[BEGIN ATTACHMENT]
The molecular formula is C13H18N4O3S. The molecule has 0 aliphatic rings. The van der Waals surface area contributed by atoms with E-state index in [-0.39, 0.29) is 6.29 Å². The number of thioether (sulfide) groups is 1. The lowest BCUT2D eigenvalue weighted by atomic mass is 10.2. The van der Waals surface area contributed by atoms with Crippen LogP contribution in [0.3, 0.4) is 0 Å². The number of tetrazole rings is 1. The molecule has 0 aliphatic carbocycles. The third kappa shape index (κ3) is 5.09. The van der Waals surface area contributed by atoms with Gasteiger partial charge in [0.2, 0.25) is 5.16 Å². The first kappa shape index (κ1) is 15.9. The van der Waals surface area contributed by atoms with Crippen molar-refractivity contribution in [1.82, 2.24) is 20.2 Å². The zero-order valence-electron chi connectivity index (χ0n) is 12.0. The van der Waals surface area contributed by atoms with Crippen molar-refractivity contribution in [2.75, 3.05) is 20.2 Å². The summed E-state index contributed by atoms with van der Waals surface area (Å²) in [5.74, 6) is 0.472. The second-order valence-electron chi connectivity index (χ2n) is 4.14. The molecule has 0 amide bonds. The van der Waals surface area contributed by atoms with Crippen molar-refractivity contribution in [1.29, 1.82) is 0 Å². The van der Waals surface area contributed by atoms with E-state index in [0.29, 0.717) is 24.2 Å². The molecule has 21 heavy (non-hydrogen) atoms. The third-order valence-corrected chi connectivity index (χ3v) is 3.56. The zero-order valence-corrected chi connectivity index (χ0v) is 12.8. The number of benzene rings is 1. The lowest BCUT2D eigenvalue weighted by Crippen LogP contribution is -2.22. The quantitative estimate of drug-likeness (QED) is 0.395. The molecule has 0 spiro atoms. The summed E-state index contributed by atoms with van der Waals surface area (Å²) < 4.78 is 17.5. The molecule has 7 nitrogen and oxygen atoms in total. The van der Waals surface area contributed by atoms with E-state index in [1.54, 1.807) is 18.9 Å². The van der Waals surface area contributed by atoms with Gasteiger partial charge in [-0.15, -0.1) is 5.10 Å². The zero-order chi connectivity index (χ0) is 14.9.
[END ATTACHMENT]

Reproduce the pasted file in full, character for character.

The molecular formula is C13H18N4O3S. The molecule has 0 aliphatic rings. The van der Waals surface area contributed by atoms with E-state index in [-0.39, 0.29) is 6.29 Å². The number of thioether (sulfide) groups is 1. The lowest BCUT2D eigenvalue weighted by atomic mass is 10.2. The van der Waals surface area contributed by atoms with Crippen LogP contribution in [0.3, 0.4) is 0 Å². The number of tetrazole rings is 1. The molecule has 0 aliphatic carbocycles. The third kappa shape index (κ3) is 5.09. The van der Waals surface area contributed by atoms with Gasteiger partial charge in [0.2, 0.25) is 5.16 Å². The first kappa shape index (κ1) is 15.9. The van der Waals surface area contributed by atoms with Crippen molar-refractivity contribution in [1.82, 2.24) is 20.2 Å². The zero-order valence-electron chi connectivity index (χ0n) is 12.0. The van der Waals surface area contributed by atoms with Crippen molar-refractivity contribution in [2.75, 3.05) is 20.2 Å². The summed E-state index contributed by atoms with van der Waals surface area (Å²) in [5.74, 6) is 0.472. The second-order valence-electron chi connectivity index (χ2n) is 4.14. The molecule has 0 amide bonds. The van der Waals surface area contributed by atoms with Crippen molar-refractivity contribution in [1.29, 1.82) is 0 Å². The van der Waals surface area contributed by atoms with E-state index in [0.29, 0.717) is 24.2 Å². The molecule has 21 heavy (non-hydrogen) atoms. The third-order valence-corrected chi connectivity index (χ3v) is 3.56. The zero-order valence-corrected chi connectivity index (χ0v) is 12.8. The number of benzene rings is 1. The lowest BCUT2D eigenvalue weighted by Crippen LogP contribution is -2.22. The quantitative estimate of drug-likeness (QED) is 0.395. The molecule has 0 spiro atoms. The summed E-state index contributed by atoms with van der Waals surface area (Å²) < 4.78 is 17.5. The molecule has 7 nitrogen and oxygen atoms in total. The van der Waals surface area contributed by atoms with E-state index in [1.54, 1.807) is 18.9 Å². The van der Waals surface area contributed by atoms with Gasteiger partial charge in [-0.15, -0.1) is 5.10 Å². The zero-order chi connectivity index (χ0) is 14.9.